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GABAergic systems in the vestibular nucleus and their contribution to vestibular compensation

Gliddon, Catherine, Darlington, CL and Smith, PF 2005. GABAergic systems in the vestibular nucleus and their contribution to vestibular compensation. Progress in Neurobiology 75 (1) , pp. 53-81. 10.1016/j.pneurobio.2004.11.001

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GABA and the GABAA and GABAB receptors play a pivotal role in the coordination of the central vestibular pathways. The commissural inhibition, which exists between the two vestibular nucleus complexes (VNCs) and which is responsible for enhancing the dynamic sensitivity of VNC neurons to head acceleration, is known to be substantially mediated by GABA acting on GABAA and GABAB receptors. After unilateral vestibular deafferentation (UVD), the large asymmetry in spontaneous resting activity between the two VNCs is reinforced and exacerbated by the GABAergic interaction between the ipsilateral and contralateral sides. Although it has been suggested that reduced GABAergic inhibition of the ipsilateral VNC may be partially responsible for the recovery of resting activity that underlies vestibular compensation of the static symptoms of UVD, at present there are few data available to test this hypothesis systematically. There is some evidence that GABA concentrations change in the ipsilateral VNC during the development of compensation; however, it is unclear whether these changes relate to GABA release or to metabolic pools of GABA. Most biochemical studies of GABA receptors have been conducted at the gene expression level. Therefore, it is unclear whether changes in the receptor protein also occur, although the most recent data suggest that changes in GABAA and GABAB receptor density in the VNC are unlikely. The few radioligand binding data relate to GABAA receptors with benzodiazepine binding sites only. A decrease in the sensitivity of ipsilateral VNC neurons from compensated animals to GABA receptor agonists has been reported; however, these studies have employed brainstem slices and therefore the functional identity of the neurons involved has been unclear. Although it seems likely that some changes in central GABAergic systems accompany the recovery of resting activity in the ipsilateral VNC during the development of vestibular compensation, at the present stage there is no compelling evidence that these changes have a causal role in the compensation process.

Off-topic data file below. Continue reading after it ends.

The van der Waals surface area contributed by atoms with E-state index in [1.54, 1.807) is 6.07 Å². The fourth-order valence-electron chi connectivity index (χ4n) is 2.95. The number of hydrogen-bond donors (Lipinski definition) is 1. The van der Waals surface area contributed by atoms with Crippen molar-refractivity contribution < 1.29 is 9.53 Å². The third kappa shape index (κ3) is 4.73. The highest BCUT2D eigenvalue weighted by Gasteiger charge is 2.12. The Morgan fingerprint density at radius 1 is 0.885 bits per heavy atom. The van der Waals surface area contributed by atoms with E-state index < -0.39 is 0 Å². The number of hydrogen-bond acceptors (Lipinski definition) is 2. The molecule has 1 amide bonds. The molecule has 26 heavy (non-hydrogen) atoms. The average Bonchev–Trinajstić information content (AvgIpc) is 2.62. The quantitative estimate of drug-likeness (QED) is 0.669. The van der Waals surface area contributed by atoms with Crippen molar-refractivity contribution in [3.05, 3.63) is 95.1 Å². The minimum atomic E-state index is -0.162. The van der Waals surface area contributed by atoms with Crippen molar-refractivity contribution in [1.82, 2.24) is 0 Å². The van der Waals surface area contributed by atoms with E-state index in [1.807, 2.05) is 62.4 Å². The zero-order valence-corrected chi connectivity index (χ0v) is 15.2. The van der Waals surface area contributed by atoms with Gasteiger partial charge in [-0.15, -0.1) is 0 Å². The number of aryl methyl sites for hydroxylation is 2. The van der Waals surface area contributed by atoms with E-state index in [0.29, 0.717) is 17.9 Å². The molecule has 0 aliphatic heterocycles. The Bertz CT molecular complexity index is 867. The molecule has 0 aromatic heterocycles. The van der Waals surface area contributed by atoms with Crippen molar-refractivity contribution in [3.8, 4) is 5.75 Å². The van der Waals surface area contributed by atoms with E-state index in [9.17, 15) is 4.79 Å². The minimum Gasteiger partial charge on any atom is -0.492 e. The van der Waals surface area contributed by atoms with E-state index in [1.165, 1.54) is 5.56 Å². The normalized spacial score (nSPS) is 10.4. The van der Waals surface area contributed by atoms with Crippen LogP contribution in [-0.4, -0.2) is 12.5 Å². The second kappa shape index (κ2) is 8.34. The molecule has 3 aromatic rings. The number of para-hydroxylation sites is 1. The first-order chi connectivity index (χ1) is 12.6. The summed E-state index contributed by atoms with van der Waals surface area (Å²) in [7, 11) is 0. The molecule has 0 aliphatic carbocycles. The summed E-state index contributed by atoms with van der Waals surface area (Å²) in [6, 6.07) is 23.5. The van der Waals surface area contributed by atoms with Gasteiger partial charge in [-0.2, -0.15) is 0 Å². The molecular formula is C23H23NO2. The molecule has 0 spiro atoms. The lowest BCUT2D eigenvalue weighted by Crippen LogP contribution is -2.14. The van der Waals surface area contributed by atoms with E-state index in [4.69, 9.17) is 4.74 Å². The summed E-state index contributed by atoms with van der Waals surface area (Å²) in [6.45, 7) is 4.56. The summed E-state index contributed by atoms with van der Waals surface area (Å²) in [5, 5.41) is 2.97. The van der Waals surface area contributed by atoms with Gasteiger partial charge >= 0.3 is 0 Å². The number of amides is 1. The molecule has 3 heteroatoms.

Item Type: Article
Date Type: Publication
Status: Published
Schools: Medicine
Publisher: Elsevier
ISSN: 0301-0082
Date of Acceptance: 5 November 2004
Last Modified: 05 Sep 2018 14:47

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